Why We Abandoned the Kids’ Table at Thanksgiving
The romantic, magazine-fetishized notion of a holiday meal usually includes several generations of a family sitting together in one endlessly long table. The table is carefully effortless looking, just so — aglow with candles, swathed in autumnal colors, and set with matchy-matchy everything. Elements of nature are incorporated — gourds, leaves, driftwood — and children are expertly dressed and coiffed to the nth degree of cuteness.
For most of us with children, the reality is something else. It’s handwritten table assignments, if at all. It’s kids’ drawings, mismatched tablecloths, and napkins. It’s fine china abutting everyday dinnerware because your guest list has exceeded what you registered for, years ago. And there are definitely faces smeared with food. The magazine layout is a snapshot, an arrested example of what a holiday is “supposed” to look like. The image doesn’t account for what happens before or after the photo is taken — the chaos that ceases, momentarily, when the camera clicks. That carefully cultivated kind of image is iconic and, perhaps to some, enviable.
But that’s not why we’ve ditched the kids’ table. As a mom of grade-school twin boys, I’m more pragmatic than that.
We’ve abandoned the kids’ table at Thanksgiving for reasons both logistical and philosophical.
My boys are now seven. In the past, when the crowd exceeded 10 people, that typically meant my in-laws were here; along with my dad; my sister and her wife; and my husband’s cousin Molly and her family, which includes two young girls. That meant our separate, round table — our first purchase with our apartment, years ago, from IKEA — transformed into the kids’ table. It didn’t fit too well against the long rectangular tables we ran in tandem, so it became its own tiny island.
When they were smaller, the kids enjoyed the special table for themselves. Inevitably, though, dinner turns into a game of musical chairs — adults included. First, children under the age of five usually require assistance with cutting their food, so there’s adult intervention right from the start. Another child would then abruptly dash, unannounced, from the table to the bathroom. Another would start crying because of what was — or wasn’t — on the plate. Sometimes a child would depart the table entirely and set up camp in the living room, engaged in a toy. Another child might migrate to the “adults'” table, because kids are curious and many struggle with sitting still. Plus, they get excited. At least one adult reliably ends up at the kids’ table, year after year.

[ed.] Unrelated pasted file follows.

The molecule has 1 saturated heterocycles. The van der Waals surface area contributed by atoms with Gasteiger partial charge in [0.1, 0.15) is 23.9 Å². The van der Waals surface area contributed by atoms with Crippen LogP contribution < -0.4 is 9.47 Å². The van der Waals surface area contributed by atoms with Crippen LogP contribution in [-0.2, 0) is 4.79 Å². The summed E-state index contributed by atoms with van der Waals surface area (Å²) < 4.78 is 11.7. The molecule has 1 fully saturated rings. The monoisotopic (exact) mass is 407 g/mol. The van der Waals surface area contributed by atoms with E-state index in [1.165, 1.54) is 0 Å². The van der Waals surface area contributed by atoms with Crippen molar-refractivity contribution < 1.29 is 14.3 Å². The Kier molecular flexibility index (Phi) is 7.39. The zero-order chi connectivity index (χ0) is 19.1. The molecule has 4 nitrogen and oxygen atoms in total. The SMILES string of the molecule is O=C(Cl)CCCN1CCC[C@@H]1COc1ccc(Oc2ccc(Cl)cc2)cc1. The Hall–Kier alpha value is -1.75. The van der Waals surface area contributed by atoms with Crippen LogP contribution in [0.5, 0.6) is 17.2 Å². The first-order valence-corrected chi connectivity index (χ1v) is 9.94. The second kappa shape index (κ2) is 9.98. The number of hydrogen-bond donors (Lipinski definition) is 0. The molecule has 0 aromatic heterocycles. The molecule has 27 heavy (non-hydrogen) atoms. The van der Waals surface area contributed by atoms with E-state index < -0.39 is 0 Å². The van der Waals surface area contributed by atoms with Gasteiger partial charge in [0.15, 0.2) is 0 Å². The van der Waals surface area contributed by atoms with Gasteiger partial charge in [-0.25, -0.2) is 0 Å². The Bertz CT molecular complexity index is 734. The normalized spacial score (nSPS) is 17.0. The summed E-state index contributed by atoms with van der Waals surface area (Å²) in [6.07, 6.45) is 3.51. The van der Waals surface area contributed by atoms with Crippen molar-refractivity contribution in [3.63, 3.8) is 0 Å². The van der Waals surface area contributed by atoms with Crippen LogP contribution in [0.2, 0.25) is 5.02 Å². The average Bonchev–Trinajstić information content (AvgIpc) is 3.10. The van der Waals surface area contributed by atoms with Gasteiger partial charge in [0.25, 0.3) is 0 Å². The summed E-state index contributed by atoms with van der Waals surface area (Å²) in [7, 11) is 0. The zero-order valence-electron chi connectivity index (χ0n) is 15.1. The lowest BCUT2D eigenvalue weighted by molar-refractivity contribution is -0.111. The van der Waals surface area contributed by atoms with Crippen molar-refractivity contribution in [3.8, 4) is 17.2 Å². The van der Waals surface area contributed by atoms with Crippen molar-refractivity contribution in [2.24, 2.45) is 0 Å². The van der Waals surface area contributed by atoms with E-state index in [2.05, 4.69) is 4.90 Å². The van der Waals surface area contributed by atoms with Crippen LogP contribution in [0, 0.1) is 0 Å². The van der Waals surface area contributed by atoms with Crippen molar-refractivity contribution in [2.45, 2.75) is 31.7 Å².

With all this shifting, it’s a long shot that anyone ends up with a hot meal. Those of us responsible for these offspring would look at each other, shrug or laugh, take another sip of beer or wine, and feebly attempt to restore order. Temporarily.
This madness, this charade, has to stop.
Interruptions are minimized if children are integrated into the experience. The years when it’s just been us and Molly’s family, we set the two long tables and everyone sits together. At Christmas, there is no kids’ table; this is strictly a Thanksgiving thing for us and, I suspect, many other families. These all-at-one-table gatherings have been much more manageable; if you set the table so that the kids are sprinkled in among the adults, it’s easy to help anyone who needs it. There’s a win right there.
Children are smarter than we often give them credit for and respond to the way they are treated. If we bring them fully into the experience, they often rise to the occasion, no matter what it is. This is also why I advocate acclimating kids toward restaurant experiences as soon as possible. How are they going to learn if they aren’t being provided with an opportunity? I think there’s no better way to teach kids how to behave at the table with adults then to actually put them at the table with adults. They need practice waiting their turn to say something when the conversation breaks. They need our compassion for when they interrupt anyway. And they definitely need our patience when they change their minds about what’s on their plate, or ask for another helping of something. Or whatever.
Granted, this set-up might not work for every family. It depends on how raucous and off-color the conversations become among the adults, not to mention the seemingly ubiquitous family member who gets all politically prickly at inopportune times like holiday gatherings. For us, it’s the right move. We’re all together in one room together anyway; it doesn’t feel right to quarantine children off on their own island, as if they are in exile, or less than. If you treat these tiny humans as adults-in-training, they will sense it; they will feel respected. And you will have a holiday table that’s more representative of how life really is, not some aspirational, airbrushed simulacra. Thanksgiving is about being present — it just feels right to live up to the holiday’s simple, most central ideal.
How do you feel about the kids’ table? Do you have one or are your big meals all ages?